Cláudio Torres

Cláudio Torres & Mértola

Turning weaknesses into strengths

“How is it possible that, in the eyes of historiography, 500 years of Islamic presence now correspond to a huge void?”. This was one of the questions at the root of the Mértola project. The old city of Martulah (Muslim name of Mértola) plunged into oblivion after golden periods in Antiquity and the Middle Ages before the Reconquest.

And in 1978 Mértola was still a small village, far away from the capital and distant from the university world, wgere isolation was the first obstacle, making it difficult in many ways including to hire qualified staff.

Difficulties associated with this isolation were overcome by setting up a framework –the Mértola Archaeological Site – which developed all the subsequent activities. Cláudio Torres managed to make the project attractive and operational. He obtained funding, and the interesting and original work there developed attracted dozens of volunteers and experts from which was formed a technical staff that settled at Mértola. And the creation of a large team of collaborators with different levels of involvement, also contributed and keeps contribuiting to the project’s strength and credibility.

He turned weaknesses into strengths. It was the unique nature of the Mértola project, together with the charisma, vision, and determination of Cláudio Torres, that attracted the attention of both public and private entities. This was accomplished through a persistent contracting policy, searching for creative solutions and diversifying funding sources, public and private. In 1994, Portugal’s Tourism Board, acknowledging the impact on cultural tourism of the village’s revitalisation, launched a specific programme to support the Mértola project, which also relied on the continued commitment of the Municipal Council. Research projects funded by public agencies ensured the project’s visibility to the national and international scientific community.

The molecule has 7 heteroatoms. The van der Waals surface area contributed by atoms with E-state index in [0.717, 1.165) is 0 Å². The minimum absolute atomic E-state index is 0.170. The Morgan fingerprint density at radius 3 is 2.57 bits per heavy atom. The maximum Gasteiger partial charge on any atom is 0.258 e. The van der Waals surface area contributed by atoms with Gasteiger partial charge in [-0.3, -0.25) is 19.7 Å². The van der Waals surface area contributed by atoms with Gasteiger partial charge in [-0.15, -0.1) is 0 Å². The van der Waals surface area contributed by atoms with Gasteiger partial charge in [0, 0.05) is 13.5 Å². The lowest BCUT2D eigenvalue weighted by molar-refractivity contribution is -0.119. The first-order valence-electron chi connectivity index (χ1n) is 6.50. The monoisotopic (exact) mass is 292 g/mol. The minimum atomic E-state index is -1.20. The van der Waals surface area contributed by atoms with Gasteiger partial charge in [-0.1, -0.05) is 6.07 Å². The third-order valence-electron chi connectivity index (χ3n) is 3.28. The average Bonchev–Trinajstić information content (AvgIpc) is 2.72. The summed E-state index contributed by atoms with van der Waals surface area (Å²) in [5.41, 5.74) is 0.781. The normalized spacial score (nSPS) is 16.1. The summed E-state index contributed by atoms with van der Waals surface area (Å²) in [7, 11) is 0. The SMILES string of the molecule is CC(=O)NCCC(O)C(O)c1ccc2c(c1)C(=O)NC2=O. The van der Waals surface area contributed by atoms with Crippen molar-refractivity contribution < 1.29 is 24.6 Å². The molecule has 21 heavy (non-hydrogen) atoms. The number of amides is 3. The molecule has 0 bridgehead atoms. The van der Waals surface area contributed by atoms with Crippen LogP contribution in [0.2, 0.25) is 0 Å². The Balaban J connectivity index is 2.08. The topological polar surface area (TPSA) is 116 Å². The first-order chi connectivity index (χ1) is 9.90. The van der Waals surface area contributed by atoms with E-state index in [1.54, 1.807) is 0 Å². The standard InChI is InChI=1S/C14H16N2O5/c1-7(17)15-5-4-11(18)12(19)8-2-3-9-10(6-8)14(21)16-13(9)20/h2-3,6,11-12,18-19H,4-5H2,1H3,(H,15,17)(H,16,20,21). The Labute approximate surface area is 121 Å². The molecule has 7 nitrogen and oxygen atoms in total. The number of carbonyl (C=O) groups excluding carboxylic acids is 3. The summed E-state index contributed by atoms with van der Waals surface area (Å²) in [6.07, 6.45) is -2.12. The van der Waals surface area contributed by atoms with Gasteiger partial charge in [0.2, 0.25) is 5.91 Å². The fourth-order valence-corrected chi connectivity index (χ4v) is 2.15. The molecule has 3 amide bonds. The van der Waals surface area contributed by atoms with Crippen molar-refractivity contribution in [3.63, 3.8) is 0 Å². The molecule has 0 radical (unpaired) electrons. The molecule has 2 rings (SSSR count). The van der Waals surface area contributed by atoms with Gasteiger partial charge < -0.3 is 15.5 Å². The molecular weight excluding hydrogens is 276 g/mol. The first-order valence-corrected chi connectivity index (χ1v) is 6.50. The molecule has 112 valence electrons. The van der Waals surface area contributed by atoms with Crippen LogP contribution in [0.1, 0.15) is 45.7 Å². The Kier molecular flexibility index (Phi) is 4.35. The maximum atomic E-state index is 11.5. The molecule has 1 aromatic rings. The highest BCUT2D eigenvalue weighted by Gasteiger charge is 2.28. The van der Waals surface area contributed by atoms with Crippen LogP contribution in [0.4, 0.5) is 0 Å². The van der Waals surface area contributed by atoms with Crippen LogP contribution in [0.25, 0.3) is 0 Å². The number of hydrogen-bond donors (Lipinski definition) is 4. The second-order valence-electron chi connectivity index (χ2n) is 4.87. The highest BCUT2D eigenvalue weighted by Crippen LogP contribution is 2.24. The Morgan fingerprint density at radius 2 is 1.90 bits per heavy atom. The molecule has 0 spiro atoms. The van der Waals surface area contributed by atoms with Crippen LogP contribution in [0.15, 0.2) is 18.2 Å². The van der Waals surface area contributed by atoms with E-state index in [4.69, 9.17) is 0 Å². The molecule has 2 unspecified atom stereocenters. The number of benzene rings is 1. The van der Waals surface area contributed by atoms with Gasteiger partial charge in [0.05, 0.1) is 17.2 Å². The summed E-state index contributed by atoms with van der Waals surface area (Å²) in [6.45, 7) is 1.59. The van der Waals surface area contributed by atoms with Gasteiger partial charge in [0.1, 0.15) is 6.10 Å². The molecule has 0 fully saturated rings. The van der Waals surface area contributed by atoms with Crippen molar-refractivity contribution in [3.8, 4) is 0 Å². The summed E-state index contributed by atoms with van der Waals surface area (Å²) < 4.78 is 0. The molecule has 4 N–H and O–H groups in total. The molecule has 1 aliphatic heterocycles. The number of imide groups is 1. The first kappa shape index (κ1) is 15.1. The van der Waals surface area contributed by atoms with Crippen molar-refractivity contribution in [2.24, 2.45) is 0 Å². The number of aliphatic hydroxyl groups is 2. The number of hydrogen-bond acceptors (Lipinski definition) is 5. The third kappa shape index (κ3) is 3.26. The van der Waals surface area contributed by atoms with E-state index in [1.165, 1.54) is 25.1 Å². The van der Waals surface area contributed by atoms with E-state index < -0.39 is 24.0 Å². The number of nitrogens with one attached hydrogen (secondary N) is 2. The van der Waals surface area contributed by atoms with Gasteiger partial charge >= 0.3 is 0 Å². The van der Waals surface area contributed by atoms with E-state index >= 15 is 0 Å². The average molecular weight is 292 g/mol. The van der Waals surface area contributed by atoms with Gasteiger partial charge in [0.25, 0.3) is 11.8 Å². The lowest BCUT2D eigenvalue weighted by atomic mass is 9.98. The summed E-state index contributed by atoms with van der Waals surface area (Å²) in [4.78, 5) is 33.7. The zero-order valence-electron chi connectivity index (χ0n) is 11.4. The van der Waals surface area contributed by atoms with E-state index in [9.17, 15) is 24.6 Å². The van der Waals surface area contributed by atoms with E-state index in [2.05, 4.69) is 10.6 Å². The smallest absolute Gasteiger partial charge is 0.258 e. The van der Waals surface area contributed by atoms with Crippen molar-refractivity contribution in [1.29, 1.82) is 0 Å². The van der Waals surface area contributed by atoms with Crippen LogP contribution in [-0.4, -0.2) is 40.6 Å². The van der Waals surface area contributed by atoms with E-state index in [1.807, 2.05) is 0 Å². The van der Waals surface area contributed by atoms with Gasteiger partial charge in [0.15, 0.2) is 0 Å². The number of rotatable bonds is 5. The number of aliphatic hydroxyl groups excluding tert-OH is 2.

The way Cláudio Torres lead the project, as a link between archaeology, cultural heritage, and local development, along with the support given to the community and local traditions in different domains, have boosted one another. The project’s consolidation accompanied Mértola’s growth.


The multicultural Mértola stones


The multicultural Mértola stones

The project developed by Cláudio Torres at Mértola revealed a long-forgotten heritage wealth. The village had plunged into oblivion, and archaeological work gradually added value to its past. Links to the Mediterranean world were always at the heart of his project.

His work focused on more than just the accomplishment of the excavations programme, which has been conducted for 45 years. All archaeological works resulted in a careful recovery of each site and their integration into a didactic discourse aimed at all audiences. For example, the Roman nucleus was installed over the remains of a house of the Roman period, and the Paleo- Christian nucleus was built around a basilica of the 5th century. In some cases, nuclei could be created on- site. When this was impossible, materials were exhibited at in buildings that stand out for their architecture, as in the Islamic Museum (

Museum nuclei decisively contributed to highlighting connections with different points of the Mediterranean, e.g., tombstones at the Paleo-Christian Basilica bear witness to the links with Greek and North-African communities, and mosaics found at the Citadel prove Mértola’s connections with the Middle East.

The Mértola stones, which became widely known thanks to Cláudio Torres, have texts in Latin, Greek, Romance, Arabic, and Portuguese. A crossroads of civilisations, Mértola’s trading web is the result of a mercantile city open to the Mediterranean world until the 13th century.